Would Lambeth council have allowed the developer at the Baylis Old School site to alter the plans and create a segregated play area if children’s play had been higher on their political radar? Perhaps, but, it would have been less likely. When there was a Secretary of State for Children, with a serious national play policy, including a 10-year strategy and a £390m funding programme (including £155m of lottery money), local authorities were required to have a current local play strategy and play partnership, based squarely on principles and understandings about children’s right to play. Children’s play in England since 2010 has all but disappeared from the policy agenda other than as a tool for early learning and will continue to be neglected by cash-strapped local authorities until there is again some national leadership on the issue.

3. Adopt the UN Convention on the Rights of the Child into UK Law

It has been both heartening and a bit depressing to see the parents from both sides of this unwanted divide citing children’s right to play equally, as per the UNCRC, in their campaign to end this terrible practice. Heartening, because we are often told there is not much appetite for children’s rights among the British public; the outpouring of sympathy for these children, and the stance of their parents suggests otherwise. Depressing because because the UK, (or, more particularly, the UK government, and therefore England) is one of the more reluctant signatories to the convention. The UK is one of the very few developed-world governments not to have adopted the convention into national legislation, ranked a lowly 187th by the Kids Rights Index which monitors the degree of integration of children’s rights into national policy and legislation. This is why finding a viable legal challenge to this shameful decision may be harder than it ought to be.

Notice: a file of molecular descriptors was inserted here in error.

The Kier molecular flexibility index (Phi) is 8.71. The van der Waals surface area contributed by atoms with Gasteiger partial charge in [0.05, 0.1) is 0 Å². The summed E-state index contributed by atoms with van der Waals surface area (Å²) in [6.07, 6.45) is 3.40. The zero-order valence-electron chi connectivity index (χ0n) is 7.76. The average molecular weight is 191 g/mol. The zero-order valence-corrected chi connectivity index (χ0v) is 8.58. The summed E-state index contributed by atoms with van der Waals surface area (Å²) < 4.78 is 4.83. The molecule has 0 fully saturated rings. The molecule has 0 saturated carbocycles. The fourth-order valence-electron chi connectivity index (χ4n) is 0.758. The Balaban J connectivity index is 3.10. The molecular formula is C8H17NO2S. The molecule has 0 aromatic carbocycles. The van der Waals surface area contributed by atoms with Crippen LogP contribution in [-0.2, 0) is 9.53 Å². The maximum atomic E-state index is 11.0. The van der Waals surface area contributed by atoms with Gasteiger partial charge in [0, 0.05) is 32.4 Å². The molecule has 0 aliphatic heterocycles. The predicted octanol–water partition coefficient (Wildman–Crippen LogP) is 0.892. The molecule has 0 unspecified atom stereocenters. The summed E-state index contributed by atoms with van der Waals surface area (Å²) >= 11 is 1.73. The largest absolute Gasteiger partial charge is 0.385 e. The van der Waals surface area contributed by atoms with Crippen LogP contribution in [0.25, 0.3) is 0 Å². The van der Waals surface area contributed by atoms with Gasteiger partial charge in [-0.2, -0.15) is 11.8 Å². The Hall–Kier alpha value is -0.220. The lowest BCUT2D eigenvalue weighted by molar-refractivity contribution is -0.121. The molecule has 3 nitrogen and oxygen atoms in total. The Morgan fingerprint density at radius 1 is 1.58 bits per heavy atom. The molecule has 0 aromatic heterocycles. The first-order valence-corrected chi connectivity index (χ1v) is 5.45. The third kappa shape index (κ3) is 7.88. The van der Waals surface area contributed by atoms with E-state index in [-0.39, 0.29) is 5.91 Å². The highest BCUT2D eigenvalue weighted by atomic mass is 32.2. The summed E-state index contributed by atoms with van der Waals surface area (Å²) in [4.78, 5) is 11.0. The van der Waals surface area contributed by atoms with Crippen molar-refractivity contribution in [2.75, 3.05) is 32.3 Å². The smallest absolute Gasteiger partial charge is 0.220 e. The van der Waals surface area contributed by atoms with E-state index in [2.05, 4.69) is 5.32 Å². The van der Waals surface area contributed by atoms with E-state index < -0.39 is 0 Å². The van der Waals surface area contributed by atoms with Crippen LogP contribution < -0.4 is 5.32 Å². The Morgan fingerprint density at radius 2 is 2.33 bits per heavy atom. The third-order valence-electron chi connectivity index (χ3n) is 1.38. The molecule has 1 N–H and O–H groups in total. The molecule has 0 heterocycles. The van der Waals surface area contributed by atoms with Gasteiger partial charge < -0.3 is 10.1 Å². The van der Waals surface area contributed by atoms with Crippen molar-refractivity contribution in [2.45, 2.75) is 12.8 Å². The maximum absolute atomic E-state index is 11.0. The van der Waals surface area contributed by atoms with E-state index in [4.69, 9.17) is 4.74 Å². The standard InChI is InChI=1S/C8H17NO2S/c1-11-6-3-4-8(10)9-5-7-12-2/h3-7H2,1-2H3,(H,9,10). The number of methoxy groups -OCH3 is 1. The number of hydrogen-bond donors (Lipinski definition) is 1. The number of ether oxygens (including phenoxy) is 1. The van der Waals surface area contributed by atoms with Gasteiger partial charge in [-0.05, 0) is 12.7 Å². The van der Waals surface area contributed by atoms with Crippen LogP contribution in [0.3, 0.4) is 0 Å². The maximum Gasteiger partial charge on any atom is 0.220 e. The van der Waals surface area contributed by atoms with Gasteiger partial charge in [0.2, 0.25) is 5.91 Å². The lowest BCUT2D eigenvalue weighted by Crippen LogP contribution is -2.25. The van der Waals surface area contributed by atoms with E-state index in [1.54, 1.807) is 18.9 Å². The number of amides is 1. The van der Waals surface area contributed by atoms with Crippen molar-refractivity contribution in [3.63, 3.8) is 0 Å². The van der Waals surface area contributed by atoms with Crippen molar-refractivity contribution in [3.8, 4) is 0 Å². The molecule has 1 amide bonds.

4. Designate London and other conurbations Child Friendly Cities

The UN’s Habitat conferences of the 90s highlighted the particular threats to the wellbeing of children and young people by increasing urbanisation, population growth and poor long-term planning by municipal government. UNICEF’s Child Friendly Cities Initiative is designed to ensure that local authorities, regardless of national government policy, fully adopt and implement the UNCRC within all relevant policies and processes. Very few British councils have signed up for the UNICEF initiative – many citing austerity and the cost of the programme – but some, like Bristol, have nevertheless declared their commitment to being a child friendly city and are developing plans and strategies accordingly. A child-friendly city is not just a city where child-friendly design principles are more widely adopted, but one where, as a cornerstone of the children’s rights ethos, these principles are applied equally to all children. 15 years after City Hall hosted the second international child-friendly city conference, Sadiq Khan should formally commit the capital to becoming a recognised Child Friendly City. His current London Plan revision is the perfect opportunity.